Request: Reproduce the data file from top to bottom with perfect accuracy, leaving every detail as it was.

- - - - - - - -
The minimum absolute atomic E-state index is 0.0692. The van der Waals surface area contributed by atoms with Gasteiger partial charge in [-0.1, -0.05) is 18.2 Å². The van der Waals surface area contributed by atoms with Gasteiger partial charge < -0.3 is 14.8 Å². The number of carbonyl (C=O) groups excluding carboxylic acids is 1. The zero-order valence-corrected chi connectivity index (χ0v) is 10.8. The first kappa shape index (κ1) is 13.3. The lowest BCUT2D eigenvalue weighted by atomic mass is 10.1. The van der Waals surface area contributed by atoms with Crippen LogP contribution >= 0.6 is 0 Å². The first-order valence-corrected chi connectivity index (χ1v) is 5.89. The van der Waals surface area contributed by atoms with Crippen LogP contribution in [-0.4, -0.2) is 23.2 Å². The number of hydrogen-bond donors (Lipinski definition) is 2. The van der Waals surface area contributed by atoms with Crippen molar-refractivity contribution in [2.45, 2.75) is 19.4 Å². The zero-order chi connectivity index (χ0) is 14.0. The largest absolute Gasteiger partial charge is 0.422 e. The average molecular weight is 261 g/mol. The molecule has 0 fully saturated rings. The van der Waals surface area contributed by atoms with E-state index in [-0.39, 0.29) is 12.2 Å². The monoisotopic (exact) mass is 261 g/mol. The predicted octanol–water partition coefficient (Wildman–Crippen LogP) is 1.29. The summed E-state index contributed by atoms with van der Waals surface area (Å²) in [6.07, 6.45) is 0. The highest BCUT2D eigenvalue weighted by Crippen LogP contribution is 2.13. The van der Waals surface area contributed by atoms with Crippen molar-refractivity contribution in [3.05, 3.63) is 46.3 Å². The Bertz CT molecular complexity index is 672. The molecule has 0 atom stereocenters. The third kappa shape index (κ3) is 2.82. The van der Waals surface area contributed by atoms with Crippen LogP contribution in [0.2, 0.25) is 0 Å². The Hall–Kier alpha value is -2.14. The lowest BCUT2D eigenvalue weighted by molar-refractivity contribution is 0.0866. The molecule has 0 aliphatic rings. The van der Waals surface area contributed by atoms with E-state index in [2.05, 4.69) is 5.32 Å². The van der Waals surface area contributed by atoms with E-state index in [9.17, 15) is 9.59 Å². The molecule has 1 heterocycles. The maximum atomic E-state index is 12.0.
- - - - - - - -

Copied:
The minimum absolute atomic E-state index is 0.0692. The van der Waals surface area contributed by atoms with Gasteiger partial charge in [-0.1, -0.05) is 18.2 Å². The van der Waals surface area contributed by atoms with Gasteiger partial charge < -0.3 is 14.8 Å². The number of carbonyl (C=O) groups excluding carboxylic acids is 1. The zero-order valence-corrected chi connectivity index (χ0v) is 10.8. The first kappa shape index (κ1) is 13.3. The lowest BCUT2D eigenvalue weighted by atomic mass is 10.1. The van der Waals surface area contributed by atoms with Crippen LogP contribution >= 0.6 is 0 Å². The first-order valence-corrected chi connectivity index (χ1v) is 5.89. The van der Waals surface area contributed by atoms with Crippen LogP contribution in [-0.4, -0.2) is 23.2 Å². The number of hydrogen-bond donors (Lipinski definition) is 2. The van der Waals surface area contributed by atoms with Crippen molar-refractivity contribution in [2.45, 2.75) is 19.4 Å². The zero-order chi connectivity index (χ0) is 14.0. The largest absolute Gasteiger partial charge is 0.422 e. The average molecular weight is 261 g/mol. The molecule has 0 fully saturated rings. The van der Waals surface area contributed by atoms with E-state index in [-0.39, 0.29) is 12.2 Å². The monoisotopic (exact) mass is 261 g/mol. The predicted octanol–water partition coefficient (Wildman–Crippen LogP) is 1.29. The summed E-state index contributed by atoms with van der Waals surface area (Å²) in [6.07, 6.45) is 0. The highest BCUT2D eigenvalue weighted by Crippen LogP contribution is 2.13. The van der Waals surface area contributed by atoms with Crippen molar-refractivity contribution in [3.05, 3.63) is 46.3 Å². The Bertz CT molecular complexity index is 672. The molecule has 0 atom stereocenters. The third kappa shape index (κ3) is 2.82. The van der Waals surface area contributed by atoms with Crippen LogP contribution in [0.2, 0.25) is 0 Å². The Hall–Kier alpha value is -2.14. The lowest BCUT2D eigenvalue weighted by molar-refractivity contribution is 0.0866. The molecule has 0 aliphatic rings. The van der Waals surface area contributed by atoms with E-state index in [2.05, 4.69) is 5.32 Å². The van der Waals surface area contributed by atoms with E-state index in [9.17, 15) is 9.59 Å². The molecule has 1 heterocycles. The maximum atomic E-state index is 12.0.